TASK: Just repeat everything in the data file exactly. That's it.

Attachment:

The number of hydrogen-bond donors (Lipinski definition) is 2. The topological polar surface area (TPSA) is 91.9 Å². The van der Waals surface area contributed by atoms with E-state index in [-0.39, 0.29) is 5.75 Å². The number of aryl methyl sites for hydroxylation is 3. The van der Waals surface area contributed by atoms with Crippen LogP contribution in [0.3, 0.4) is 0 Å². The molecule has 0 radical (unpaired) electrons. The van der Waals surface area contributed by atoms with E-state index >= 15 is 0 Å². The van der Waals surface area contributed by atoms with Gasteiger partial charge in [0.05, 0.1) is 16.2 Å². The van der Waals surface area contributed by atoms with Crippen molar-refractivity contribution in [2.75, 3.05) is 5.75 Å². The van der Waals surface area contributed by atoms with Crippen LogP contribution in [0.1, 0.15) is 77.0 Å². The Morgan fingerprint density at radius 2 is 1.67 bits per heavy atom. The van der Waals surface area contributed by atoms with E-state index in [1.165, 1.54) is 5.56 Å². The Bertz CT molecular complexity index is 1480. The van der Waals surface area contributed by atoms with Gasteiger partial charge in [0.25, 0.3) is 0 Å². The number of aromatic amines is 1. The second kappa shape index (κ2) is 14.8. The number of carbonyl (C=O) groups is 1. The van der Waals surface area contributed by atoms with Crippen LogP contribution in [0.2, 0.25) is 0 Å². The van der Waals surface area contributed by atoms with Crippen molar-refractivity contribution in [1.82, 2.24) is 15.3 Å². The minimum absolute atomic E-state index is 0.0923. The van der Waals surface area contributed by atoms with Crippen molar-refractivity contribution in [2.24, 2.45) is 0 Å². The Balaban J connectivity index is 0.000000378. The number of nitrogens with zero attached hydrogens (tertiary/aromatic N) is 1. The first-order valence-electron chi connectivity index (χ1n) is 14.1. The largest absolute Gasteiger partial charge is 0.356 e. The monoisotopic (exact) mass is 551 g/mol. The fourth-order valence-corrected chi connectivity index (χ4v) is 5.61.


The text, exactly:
The number of hydrogen-bond donors (Lipinski definition) is 2. The topological polar surface area (TPSA) is 91.9 Å². The van der Waals surface area contributed by atoms with E-state index in [-0.39, 0.29) is 5.75 Å². The number of aryl methyl sites for hydroxylation is 3. The van der Waals surface area contributed by atoms with Crippen LogP contribution in [0.3, 0.4) is 0 Å². The molecule has 0 radical (unpaired) electrons. The van der Waals surface area contributed by atoms with E-state index >= 15 is 0 Å². The van der Waals surface area contributed by atoms with Gasteiger partial charge in [0.05, 0.1) is 16.2 Å². The van der Waals surface area contributed by atoms with Crippen molar-refractivity contribution in [2.75, 3.05) is 5.75 Å². The van der Waals surface area contributed by atoms with Crippen LogP contribution in [0.1, 0.15) is 77.0 Å². The Morgan fingerprint density at radius 2 is 1.67 bits per heavy atom. The van der Waals surface area contributed by atoms with E-state index in [1.165, 1.54) is 5.56 Å². The Bertz CT molecular complexity index is 1480. The van der Waals surface area contributed by atoms with Gasteiger partial charge in [0.25, 0.3) is 0 Å². The number of aromatic amines is 1. The second kappa shape index (κ2) is 14.8. The number of carbonyl (C=O) groups is 1. The van der Waals surface area contributed by atoms with Crippen LogP contribution in [0.2, 0.25) is 0 Å². The van der Waals surface area contributed by atoms with Crippen molar-refractivity contribution in [1.82, 2.24) is 15.3 Å². The minimum absolute atomic E-state index is 0.0923. The van der Waals surface area contributed by atoms with Crippen molar-refractivity contribution in [2.24, 2.45) is 0 Å². The Balaban J connectivity index is 0.000000378. The number of nitrogens with zero attached hydrogens (tertiary/aromatic N) is 1. The first-order valence-electron chi connectivity index (χ1n) is 14.1. The largest absolute Gasteiger partial charge is 0.356 e. The monoisotopic (exact) mass is 551 g/mol. The fourth-order valence-corrected chi connectivity index (χ4v) is 5.61.